Tuesday, September 27, 2011

Linus Torvalds Management Lessons

See the recent article on management lessons from Linus Torvalds.  Some important call-outs:

On external quality:
Torvalds concludes, “Way too many projects seem to think that the code is more important than the user, and they break things left and right, and they don't apologize for it, because they feel that they are ‘fixing’ the code and doing the right thing.”
On tooling:

“I don't think tools are all that fundamentally  important.”
“Now, what is important is that there's a good workflow for the project, and tools can certainly help with that,” said Torvalds. “But most projects don't necessarily really need tools. There's a lot of projects that simply don't have enough changes to really require any tools at all for their work flow; [...]"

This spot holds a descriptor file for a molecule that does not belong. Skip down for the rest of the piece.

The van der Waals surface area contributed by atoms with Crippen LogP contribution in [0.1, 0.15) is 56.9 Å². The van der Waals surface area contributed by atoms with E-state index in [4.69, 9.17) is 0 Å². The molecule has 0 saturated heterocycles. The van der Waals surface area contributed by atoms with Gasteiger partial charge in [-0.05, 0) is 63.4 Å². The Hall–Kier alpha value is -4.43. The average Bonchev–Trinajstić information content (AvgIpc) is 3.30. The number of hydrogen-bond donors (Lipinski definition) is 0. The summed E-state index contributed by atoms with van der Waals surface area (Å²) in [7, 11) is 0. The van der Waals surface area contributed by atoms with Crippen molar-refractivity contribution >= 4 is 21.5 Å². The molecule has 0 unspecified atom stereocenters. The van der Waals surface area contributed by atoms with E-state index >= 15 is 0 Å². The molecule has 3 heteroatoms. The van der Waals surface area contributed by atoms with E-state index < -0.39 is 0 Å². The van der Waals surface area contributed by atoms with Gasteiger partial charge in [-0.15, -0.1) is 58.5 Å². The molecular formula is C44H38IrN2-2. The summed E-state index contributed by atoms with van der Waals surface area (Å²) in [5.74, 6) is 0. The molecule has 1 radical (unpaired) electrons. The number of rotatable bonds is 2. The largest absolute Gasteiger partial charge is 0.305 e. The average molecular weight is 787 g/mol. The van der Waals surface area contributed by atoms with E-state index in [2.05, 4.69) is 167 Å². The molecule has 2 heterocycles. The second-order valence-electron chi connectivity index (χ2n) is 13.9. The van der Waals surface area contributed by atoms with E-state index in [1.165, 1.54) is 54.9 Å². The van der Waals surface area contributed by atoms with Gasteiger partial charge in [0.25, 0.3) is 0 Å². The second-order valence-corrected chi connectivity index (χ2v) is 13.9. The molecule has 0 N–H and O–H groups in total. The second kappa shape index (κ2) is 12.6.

1 comment:

  1. I agree completely with his observation on external quality. The code is only relevant to the user if it is so badly written that it impedes adding features or fixing bugs.

    My biggest complaint about most programming "concepts" that they focus on "good" code when the customer couldn't care less if it was written in assembler, so long as it works.

    Don't get me wrong, I am all in favor of clean, readable code. But when we lose site of the customer's needs, we have broken the system.